Many individuals are unaware that job interviews are a two-way street. Ruth Nzere, Head of People Experience at Afrimash Company Limited, shares insights into top interview questions every candidate should ask during an interview.
“Do you have any questions for us?”
It'll come up in practically every interview. And, while you might be tempted to sit back and relax at this part—while the recruiters put you on the spot—doing so is not in your best interests.
We had an interesting chat with Ruth Nzere, the Head of the People Experience Team at Afrimash, a global startup that leverages technology to provide agricultural solutions. During our conversation, she shared some key insights into interview best practices and how candidates can improve their quality scores by asking questions during interviews.
Why is it important for candidates to ask questions and engage in conversations during interviews?
A job interview is a two-way street. It is an opportunity for an organization's stakeholders to determine whether you are the right fit for the job you're applying for, as well as a medium for you to evaluate your employers and assess the organization beyond their vision, mission, and other tenets you've read up on. You want to be certain that it is a win-win situation if you are chosen and that you made the best decision.
As a recruiter, what questions shouldn't candidates be afraid to ask?
Ask the following interview questions if you want to impress your interviewers:
What does success look like in this role?
You should have a thorough understanding of the job requirements and the specific metrics that will be used to evaluate your performance.
This question will let you learn what is expected of you before you even receive an offer. This could either excite you or draw some red flags. Either way, it will give you valuable information on how your success will be measured if you accept it.
What do you love most about working here?
You can direct this question to the team's HR representative and expect responses that will provide insights into the company's culture and work-life balance, benefits if any, that you will receive if you join the team.
It’s also the perfect question to catch the recruiter a little off-guard and get an honest answer. Regardless of what they say, you can probably gauge how they truly feel about their company, which gives you another indication of whether it’s the right fit for you.
How does this role contribute to the company's mission?
This allows you to determine whether you are a good fit in the company's current framework and its plans.
From a candidate's perspective, it's a great way to determine whether the role you've applied for will be high-profile or low-profile. It also indicates what is expected of the person who fills that role.
Is there room for growth?
This demonstrates a level of interest, self-leadership, self-motivation, and a drive to learn new abilities that will allow you to advance and build with the organization.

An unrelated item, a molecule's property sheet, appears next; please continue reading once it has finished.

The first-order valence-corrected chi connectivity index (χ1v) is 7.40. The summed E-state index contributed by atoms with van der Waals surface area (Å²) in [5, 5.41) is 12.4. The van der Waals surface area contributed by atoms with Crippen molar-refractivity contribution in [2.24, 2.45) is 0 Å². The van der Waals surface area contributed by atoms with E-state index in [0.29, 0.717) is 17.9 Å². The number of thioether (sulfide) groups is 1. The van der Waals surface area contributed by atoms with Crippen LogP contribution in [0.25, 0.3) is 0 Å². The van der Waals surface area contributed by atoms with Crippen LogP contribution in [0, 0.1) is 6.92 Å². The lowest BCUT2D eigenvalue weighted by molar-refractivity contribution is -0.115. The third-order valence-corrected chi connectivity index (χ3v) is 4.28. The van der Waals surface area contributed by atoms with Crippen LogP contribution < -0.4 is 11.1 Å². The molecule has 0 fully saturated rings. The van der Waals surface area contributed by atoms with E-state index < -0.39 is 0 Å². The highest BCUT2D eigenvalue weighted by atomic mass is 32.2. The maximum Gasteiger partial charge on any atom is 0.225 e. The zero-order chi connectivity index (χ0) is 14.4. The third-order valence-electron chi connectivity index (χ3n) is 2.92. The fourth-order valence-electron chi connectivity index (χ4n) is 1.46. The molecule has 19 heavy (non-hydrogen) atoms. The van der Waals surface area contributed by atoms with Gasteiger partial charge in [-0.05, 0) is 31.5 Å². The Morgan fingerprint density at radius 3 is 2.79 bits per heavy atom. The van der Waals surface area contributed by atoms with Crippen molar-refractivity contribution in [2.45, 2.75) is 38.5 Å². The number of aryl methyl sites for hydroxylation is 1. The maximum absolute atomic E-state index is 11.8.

What does a typical day look like here?
This is a favorite question of mine because it allows you to picture yourself in a role and how your time will be spent daily. It will also assist you in gaining a clear understanding of the workplace structure and the specificity of expectations.
Can you share some personal interview hacks job seekers can learn from?
When you've mastered cover letters, resumes, and job applications and are receiving interview requests, it's time to learn how to succeed in the job interview so that you can get closer to your goal of getting your dream job.
The following interview hacks can make the difference between a decision to decline a candidate and a decision to proceed with an offer:
1. Research about the company/role: This is almost everything because it will offer you an idea of what you're in for as well as the knowledge you'll need to make a solid first impression.
2. Align your application to fit the role: If your CV is an application, it should be personalized to ensure that you are a suitable fit for the position. Much more, you should go over it again and again and be prepared to clarify critical points like your course/second-degree decision, employment changes, and why you wish to leave your current position.
3. Be enthusiastic: In an interview, your goal is to persuade the panel that you are the best fit. This means you should dress the part and speak the part. This may necessitate practicing your mannerisms in front of the mirror or with friends to ensure that your facial expressions are correct and your responses are authentic and concise.
4. Finally, never criticize a previous employer, boss, or colleague. Your primary goal should be to make a strong case for yourself.
The hiring manager understands that you want to know if the position is a good fit for you, so they will expect questions. Not asking interview questions could be a negative for you, and you can read up why here.
By modifying a couple of the examples above to fit your own situation, we can almost guarantee you'll spark some precious discussions that will help you make the right decision about the role. So do your best and ace that next interview!